The Ultimate Guide to Prepping for College: 9th and 10th Grade Edition

 

As a 9th or 10th grader, it can feel like it’s too early in the game to start worrying about the actual process of applying to college. And you’re right. Your goal in the first two years of high school should really be to lay the foundation for success--focus on doing your best in school and finding the extracurricular activities that you enjoy--so you can develop your interests and grow as a student.

Still, as a 9th and 10th grade, there ARE specific steps you can take to give yourself an advantage in the college admissions process.

It’s well known that students who excel in 9th grade are far more likely to enroll in college after high school, and remain in college beyond their freshman year than their peers who struggled through their first year of high school. So to get you started right, here are some steps you can take as a 9th and 10th grader to prepare for the college admissions process.


Plan out your curriculum

You want to make sure you are meeting the minimum requirements, not only to graduate high school but to attend your ideal program. For instance, some programs require four years of taking a foreign language in high school. Keep that in mind as you’re planning your curriculum.

  • Take a look at course offerings

    Are there courses offered in senior year that look interesting to you? Child Development, Auto Shop, Web Design? Take a look at the prerequisites you need for each elective or course and make sure you’re signing up for those courses in the earlier years. You don’t want to make it to senior year and realize you’ve lost the opportunity to take a course you had your eye on just because you didn’t take the prerequisites.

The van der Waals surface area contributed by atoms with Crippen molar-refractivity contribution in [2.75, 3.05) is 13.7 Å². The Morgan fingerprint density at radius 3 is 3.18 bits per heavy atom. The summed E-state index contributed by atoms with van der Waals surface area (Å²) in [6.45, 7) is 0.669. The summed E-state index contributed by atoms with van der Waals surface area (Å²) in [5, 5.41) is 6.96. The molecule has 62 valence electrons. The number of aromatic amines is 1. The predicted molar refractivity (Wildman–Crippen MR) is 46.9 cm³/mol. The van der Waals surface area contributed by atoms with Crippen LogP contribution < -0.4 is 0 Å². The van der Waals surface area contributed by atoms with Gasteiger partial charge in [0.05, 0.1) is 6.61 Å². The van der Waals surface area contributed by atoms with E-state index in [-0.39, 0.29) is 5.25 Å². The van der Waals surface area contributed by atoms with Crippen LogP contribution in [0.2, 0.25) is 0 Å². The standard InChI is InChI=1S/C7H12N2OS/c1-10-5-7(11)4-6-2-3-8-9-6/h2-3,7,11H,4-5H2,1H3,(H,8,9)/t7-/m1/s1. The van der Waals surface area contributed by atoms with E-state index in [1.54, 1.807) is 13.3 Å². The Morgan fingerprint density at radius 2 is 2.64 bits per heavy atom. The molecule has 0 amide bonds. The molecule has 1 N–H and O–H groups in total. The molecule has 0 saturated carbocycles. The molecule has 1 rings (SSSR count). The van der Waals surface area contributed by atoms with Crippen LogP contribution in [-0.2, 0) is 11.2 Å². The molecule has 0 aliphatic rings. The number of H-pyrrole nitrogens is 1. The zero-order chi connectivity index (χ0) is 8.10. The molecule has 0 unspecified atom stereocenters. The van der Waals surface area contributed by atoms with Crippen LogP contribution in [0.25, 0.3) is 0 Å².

• Make a list of the classes you must take each year

You only have a certain amount of credits you can take each semester. Make a list early on to help you stay on track.

Photo by  Mel Poole  on  Unsplash

Photo by Mel Poole on Unsplash

Explore Your Interests. Get Involved.

  • Now’s the time to explore

    Instead of waiting until junior or senior year to think about what’s going to go on your resume, incorporate extracurriculars as a natural part of your high school experience. Find out what your friends and classmates are doing. Ask yourself what kind of topics you’d be interested in.   

  • Make the most of your summers and breaks

Shadow a family friend at their job to see if you’d be interested in their industry or career. Volunteer at a local shelter. Make the most of your time away from academics.

Build Relationships

  • Meet your guidance counselor

Set up a meeting to introduce yourself early in your high school career. Discuss your planned curriculum, mention what you might want to study in college. They will give you guidance and be an excellent resource for you come college application time. Plus, since colleges require a recommendation from your guidance counselor, getting to know them sooner will help establish your relationship and help them authentically speak to your strengths.

  • Get to know your teachers

If your teacher offers office hours or after school extra help, stop by and spend some time building a relationship with them. Not only will you have a chance to get help with the concepts you’re struggling with in class, your teacher will also get to know you as a student outside of the classroom setting.

Take the PSAT

In your sophomore (and junior) year, be sure to take the PSAT. This will give you the opportunity to assess which subject areas you need to focus your studying on and provide a chance to practice timed testing.

Extra Tips

  • Read everyday. Reading more often will help you prepare for timed tests. It will also help you narrow down your interests and prepare you for reading more lengthy and complex texts in college.

  • Keep track of your accomplishments and activities. It’s easier to keep track of the highlights as you’re going, rather than having to look back and remember.

Karonica Davidson